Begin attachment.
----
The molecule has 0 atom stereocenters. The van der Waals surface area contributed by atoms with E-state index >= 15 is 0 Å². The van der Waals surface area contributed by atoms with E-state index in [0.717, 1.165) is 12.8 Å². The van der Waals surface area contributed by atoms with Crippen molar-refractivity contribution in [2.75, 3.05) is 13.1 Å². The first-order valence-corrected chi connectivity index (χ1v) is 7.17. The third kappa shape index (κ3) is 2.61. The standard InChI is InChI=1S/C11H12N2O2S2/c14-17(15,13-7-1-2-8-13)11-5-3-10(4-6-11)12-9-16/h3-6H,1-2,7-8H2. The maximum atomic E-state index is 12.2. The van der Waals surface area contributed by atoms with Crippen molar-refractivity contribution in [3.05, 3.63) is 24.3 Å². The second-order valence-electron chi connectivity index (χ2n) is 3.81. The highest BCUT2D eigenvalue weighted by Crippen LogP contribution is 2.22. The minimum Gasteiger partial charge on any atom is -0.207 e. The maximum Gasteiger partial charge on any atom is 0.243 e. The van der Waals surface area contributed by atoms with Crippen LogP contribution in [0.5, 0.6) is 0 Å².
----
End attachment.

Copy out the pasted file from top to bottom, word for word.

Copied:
The molecule has 0 atom stereocenters. The van der Waals surface area contributed by atoms with E-state index >= 15 is 0 Å². The van der Waals surface area contributed by atoms with E-state index in [0.717, 1.165) is 12.8 Å². The van der Waals surface area contributed by atoms with Crippen molar-refractivity contribution in [2.75, 3.05) is 13.1 Å². The first-order valence-corrected chi connectivity index (χ1v) is 7.17. The third kappa shape index (κ3) is 2.61. The standard InChI is InChI=1S/C11H12N2O2S2/c14-17(15,13-7-1-2-8-13)11-5-3-10(4-6-11)12-9-16/h3-6H,1-2,7-8H2. The maximum atomic E-state index is 12.2. The van der Waals surface area contributed by atoms with Crippen molar-refractivity contribution in [3.05, 3.63) is 24.3 Å². The second-order valence-electron chi connectivity index (χ2n) is 3.81. The highest BCUT2D eigenvalue weighted by Crippen LogP contribution is 2.22. The minimum Gasteiger partial charge on any atom is -0.207 e. The maximum Gasteiger partial charge on any atom is 0.243 e. The van der Waals surface area contributed by atoms with Crippen LogP contribution in [0.5, 0.6) is 0 Å².